Our western criminal justice system is at its core one of laws, not of men. The supremacy of law is deliberate. Man’s passions are fickle, prone to capricious reaction, and oftentimes unmeasured during times of stress and uncertainty. Steadfastness in the rule of law allows society to weather such perilous times rather than careen from one crisis to another.
The rule of law—and by proxy the legitimacy of the criminal justice system—is rooted firmly in unflinching adherence to the formal procedure as a manifestation of our founding principles. The presumption of innocence, entitlement to a jury of one’s peers, the state bearing the high burden of proof, and the sanctity of property rights are representative of our revolutionary inheritance, direct responses to the atrocities endured at the orders of George III and Santa Anna. These procedural elements ensure that the end result of the criminal process is just.
Today, this legitimacy is threatened. Whether by laziness, fear, or emphasis on clearance over correctness, procedural “shortcuts” have cropped up in routine practice, divesting the system of the requisite safeguards to be considered a neutral arbiter of guilt.
One example of this is civil asset forfeiture. Under this practice, police and prosecutors can take your property without ever charging you with a crime. Further, the protections you would have if you are accused of a crime (such as a lawyer or a jury of your peers, just to name a few) are not due during forfeiture proceedings, because it is the property itself that is alleged to be guilty of the criminal offense.
Texans are not even made aware of how much civil forfeiture is being conducted in the state, as there are no requirements to post such numbers, only to inform the attorney general of the aggregate amount of property forfeited.
Further, the original intent of the Fourth Amendment was to allow for police officers to conduct reasonable detentions and searches, and to seize evidence to be later used in a criminal prosecution without a warrant. What it is not intended for is to, after a failure to produce any evidence of wrongdoing, allow the detention to be extended indefinitely until more invasive warrantless measures can be employed, such as a canine search. Such detention is permissible only if there is a reasonable suspicion of wrongdoing, said six of the U.S. Supreme Court justices in Rodriguez vs. United States, including the late Antonin Scalia.
Procedural soundness is not about helping the guilty go free. Those who would do harm to our families and communities must be duly punished under the law, and we must be certain that the punishment is delivered to the correct person. By ensuring that criminal procedure adheres to the intent of our founding documents, we can buttress the legitimacy of our criminal justice system.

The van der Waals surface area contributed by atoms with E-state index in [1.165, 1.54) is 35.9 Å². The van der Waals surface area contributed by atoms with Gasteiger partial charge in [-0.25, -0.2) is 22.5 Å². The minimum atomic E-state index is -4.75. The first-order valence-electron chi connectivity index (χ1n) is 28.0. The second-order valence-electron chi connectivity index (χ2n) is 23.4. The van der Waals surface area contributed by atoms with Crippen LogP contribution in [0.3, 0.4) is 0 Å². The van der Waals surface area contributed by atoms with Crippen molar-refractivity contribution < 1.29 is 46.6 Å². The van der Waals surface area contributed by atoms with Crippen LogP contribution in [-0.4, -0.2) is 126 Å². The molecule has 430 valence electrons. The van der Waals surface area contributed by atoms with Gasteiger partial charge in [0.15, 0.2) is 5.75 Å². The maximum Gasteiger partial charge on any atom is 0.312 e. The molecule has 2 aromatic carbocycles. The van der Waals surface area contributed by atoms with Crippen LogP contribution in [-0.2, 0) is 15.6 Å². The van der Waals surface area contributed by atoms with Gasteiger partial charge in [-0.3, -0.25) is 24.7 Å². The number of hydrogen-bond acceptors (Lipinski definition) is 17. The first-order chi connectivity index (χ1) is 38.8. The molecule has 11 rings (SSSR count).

Texas law is amongst the most permissive of civil asset forfeiture, requiring only a preponderance of the evidence standard be met before the government can take property.
Civil forfeiture is, more often than not, done without any representation of the interests of the property owner.
In 2017 alone, over $50 million was forfeited by agencies in Texas.
Texas has a track record of enshrining procedural protections, such as with the codification of Riley v. California during the 84th Legislature.
Wholly eliminate civil asset forfeiture by requiring a conviction before property can be forfeited.
Empower police and prosecutors by strengthening criminal forfeiture, allowing judges to declare property abandoned if the appropriate government entity has undertaken its due diligence in trying to locate the owner and if no one has come forward to claim the property, thereby bypassing the conviction requirement.
Bolster the “innocent owner defense” for property owners, requiring the state to prove via clear and convincing evidence that the owner knew their property was being used for illegal activities.
Divert forfeited cash and property to the purview of the jurisdiction’s elected body, e.g., the city council or commissioners court—those with the authority to appropriate.
Failing meaningful procedural reform, require forfeiting agencies to publicly report information on individual forfeiture proceedings including value of the property and whether a criminal conviction was obtained.
Codify the standards established in Rodriguez v. United States, allowing Texas appellate courts to determine the legality of certain traffic stops under Texas law.
Rebutting Common Myths of Civil Asset Forfeiture by Derek Cohen, Texas Public Policy Foundation (Dec. 2016).
Asset Forfeiture by Texas Law Enforcement by Derek Cohen, Texas Public Policy Foundation (April 2016).
Without Due Process of Law: The Conservative Case for Civil Asset Forfeiture Reform by Derek Cohen, Texas Public Policy Foundation (Sept. 2015).
Taking Contraband Without Taking Our Liberties: Civil Asset Forfeiture Reform in Texas by Derek Cohen, Texas Public Policy Foundation (March 2014).